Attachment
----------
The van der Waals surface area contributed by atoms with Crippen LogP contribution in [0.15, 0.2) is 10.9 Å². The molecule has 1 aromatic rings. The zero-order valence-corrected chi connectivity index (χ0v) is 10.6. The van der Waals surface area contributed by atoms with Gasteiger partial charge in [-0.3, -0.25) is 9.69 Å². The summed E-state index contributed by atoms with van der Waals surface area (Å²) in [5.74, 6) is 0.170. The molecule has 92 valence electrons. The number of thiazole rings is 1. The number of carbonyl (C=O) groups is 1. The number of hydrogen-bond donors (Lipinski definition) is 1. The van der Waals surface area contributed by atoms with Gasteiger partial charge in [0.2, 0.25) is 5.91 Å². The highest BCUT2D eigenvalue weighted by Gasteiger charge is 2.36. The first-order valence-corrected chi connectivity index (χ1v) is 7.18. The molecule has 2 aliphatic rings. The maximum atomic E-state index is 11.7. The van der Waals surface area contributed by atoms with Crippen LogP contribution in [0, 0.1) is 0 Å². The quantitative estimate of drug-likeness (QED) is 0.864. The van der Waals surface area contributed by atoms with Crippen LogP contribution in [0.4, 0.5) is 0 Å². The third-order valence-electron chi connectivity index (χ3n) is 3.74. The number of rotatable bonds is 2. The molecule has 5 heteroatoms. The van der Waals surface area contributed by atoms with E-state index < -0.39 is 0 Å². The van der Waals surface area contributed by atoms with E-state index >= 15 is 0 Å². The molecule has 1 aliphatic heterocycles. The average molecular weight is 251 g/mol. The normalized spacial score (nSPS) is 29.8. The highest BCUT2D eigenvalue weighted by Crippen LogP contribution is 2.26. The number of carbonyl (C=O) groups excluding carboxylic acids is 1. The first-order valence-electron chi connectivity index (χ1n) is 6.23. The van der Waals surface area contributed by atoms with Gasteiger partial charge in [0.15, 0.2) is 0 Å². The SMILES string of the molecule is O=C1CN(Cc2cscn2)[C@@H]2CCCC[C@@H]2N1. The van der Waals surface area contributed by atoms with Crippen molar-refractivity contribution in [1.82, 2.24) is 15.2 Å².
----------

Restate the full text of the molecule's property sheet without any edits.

The van der Waals surface area contributed by atoms with Crippen LogP contribution in [0.15, 0.2) is 10.9 Å². The molecule has 1 aromatic rings. The zero-order valence-corrected chi connectivity index (χ0v) is 10.6. The van der Waals surface area contributed by atoms with Gasteiger partial charge in [-0.3, -0.25) is 9.69 Å². The summed E-state index contributed by atoms with van der Waals surface area (Å²) in [5.74, 6) is 0.170. The molecule has 92 valence electrons. The number of thiazole rings is 1. The number of carbonyl (C=O) groups is 1. The number of hydrogen-bond donors (Lipinski definition) is 1. The van der Waals surface area contributed by atoms with Gasteiger partial charge in [0.2, 0.25) is 5.91 Å². The highest BCUT2D eigenvalue weighted by Gasteiger charge is 2.36. The first-order valence-corrected chi connectivity index (χ1v) is 7.18. The molecule has 2 aliphatic rings. The maximum atomic E-state index is 11.7. The van der Waals surface area contributed by atoms with Crippen LogP contribution in [0, 0.1) is 0 Å². The quantitative estimate of drug-likeness (QED) is 0.864. The van der Waals surface area contributed by atoms with Crippen LogP contribution in [0.4, 0.5) is 0 Å². The third-order valence-electron chi connectivity index (χ3n) is 3.74. The number of rotatable bonds is 2. The molecule has 5 heteroatoms. The van der Waals surface area contributed by atoms with E-state index < -0.39 is 0 Å². The van der Waals surface area contributed by atoms with E-state index >= 15 is 0 Å². The molecule has 1 aliphatic heterocycles. The average molecular weight is 251 g/mol. The normalized spacial score (nSPS) is 29.8. The highest BCUT2D eigenvalue weighted by Crippen LogP contribution is 2.26. The number of carbonyl (C=O) groups excluding carboxylic acids is 1. The first-order valence-electron chi connectivity index (χ1n) is 6.23. The van der Waals surface area contributed by atoms with Gasteiger partial charge in [0.15, 0.2) is 0 Å². The SMILES string of the molecule is O=C1CN(Cc2cscn2)[C@@H]2CCCC[C@@H]2N1. The van der Waals surface area contributed by atoms with Crippen molar-refractivity contribution in [1.82, 2.24) is 15.2 Å².